in the possible algorithms for selecting Fragment Identification
   values.  Section 5 specifies a number of algorithms that could be
   used for generating Identification values.  Finally, Appendix B
   contains a survey of the Fragment Identification algorithms employed
   by popular IPv6 implementations.

2.  Terminology

   The key words "MUST", "MUST NOT", "REQUIRED", "SHALL", "SHALL NOT",
   "SHOULD", "SHOULD NOT", "RECOMMENDED", "MAY", and "OPTIONAL" in this
   document are to be interpreted as described in RFC 2119 [RFC2119].

3.  Security Implications of Predictable Fragment Identification values

   Predictable Identification values result in an information leakage
   that can be exploited in a number of ways.  Among others, they may
   potentially be exploited to:

   o  determine the packet rate at which a given system is transmitting
      information,

   o  perform stealth port scans to a third-party,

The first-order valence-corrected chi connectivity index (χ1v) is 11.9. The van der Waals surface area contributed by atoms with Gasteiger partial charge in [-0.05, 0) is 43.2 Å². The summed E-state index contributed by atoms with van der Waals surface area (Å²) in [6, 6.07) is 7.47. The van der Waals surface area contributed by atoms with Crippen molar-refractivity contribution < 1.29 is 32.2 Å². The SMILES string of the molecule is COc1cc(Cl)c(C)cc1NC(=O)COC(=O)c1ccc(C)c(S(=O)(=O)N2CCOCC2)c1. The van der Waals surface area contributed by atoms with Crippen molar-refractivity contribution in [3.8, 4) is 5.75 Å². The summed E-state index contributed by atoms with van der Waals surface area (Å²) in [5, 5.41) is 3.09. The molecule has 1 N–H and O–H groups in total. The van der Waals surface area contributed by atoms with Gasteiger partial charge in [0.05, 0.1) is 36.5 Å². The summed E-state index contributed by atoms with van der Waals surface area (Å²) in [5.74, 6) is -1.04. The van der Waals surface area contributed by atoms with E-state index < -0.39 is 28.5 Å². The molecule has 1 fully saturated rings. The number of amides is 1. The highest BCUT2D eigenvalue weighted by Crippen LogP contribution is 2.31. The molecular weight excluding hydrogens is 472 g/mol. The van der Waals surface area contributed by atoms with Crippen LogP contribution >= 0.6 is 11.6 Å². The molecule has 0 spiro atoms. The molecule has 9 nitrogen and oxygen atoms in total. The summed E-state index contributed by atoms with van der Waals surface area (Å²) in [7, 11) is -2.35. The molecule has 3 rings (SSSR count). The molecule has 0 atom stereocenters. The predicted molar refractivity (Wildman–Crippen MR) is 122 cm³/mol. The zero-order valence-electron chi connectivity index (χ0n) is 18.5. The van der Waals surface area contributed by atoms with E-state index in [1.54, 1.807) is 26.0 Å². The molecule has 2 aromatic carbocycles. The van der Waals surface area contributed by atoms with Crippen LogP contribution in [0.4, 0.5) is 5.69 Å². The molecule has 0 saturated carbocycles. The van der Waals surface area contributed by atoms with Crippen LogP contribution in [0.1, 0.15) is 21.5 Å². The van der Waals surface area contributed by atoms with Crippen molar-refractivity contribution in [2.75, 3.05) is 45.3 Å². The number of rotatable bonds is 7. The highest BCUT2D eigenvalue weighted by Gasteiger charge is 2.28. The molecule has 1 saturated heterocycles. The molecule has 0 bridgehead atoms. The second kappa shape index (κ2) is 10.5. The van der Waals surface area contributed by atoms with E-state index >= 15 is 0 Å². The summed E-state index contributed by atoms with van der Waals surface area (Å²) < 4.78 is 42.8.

o  uncover the rules of a number of firewalls,

   o  count the number of systems behind a middle-box,

   o  perform Denial of Service (DoS) attacks, or,

   o  perform data injection attacks against transport or application
      protocols

   The security implications introduced by predictable Fragment
   Identification values are very similar to those of predictable
   Identification values in IPv4.




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      [Sanfilippo1998a] originally pointed out how the IPv4
      Identification field could be examined to determine the packet
      rate at which a given system is transmitting information.  Later,
      [Sanfilippo1998b] described how a system with such an
      implementation could be used to perform a stealth port scan to a
      third (victim) host.  [Sanfilippo1999] explains how to exploit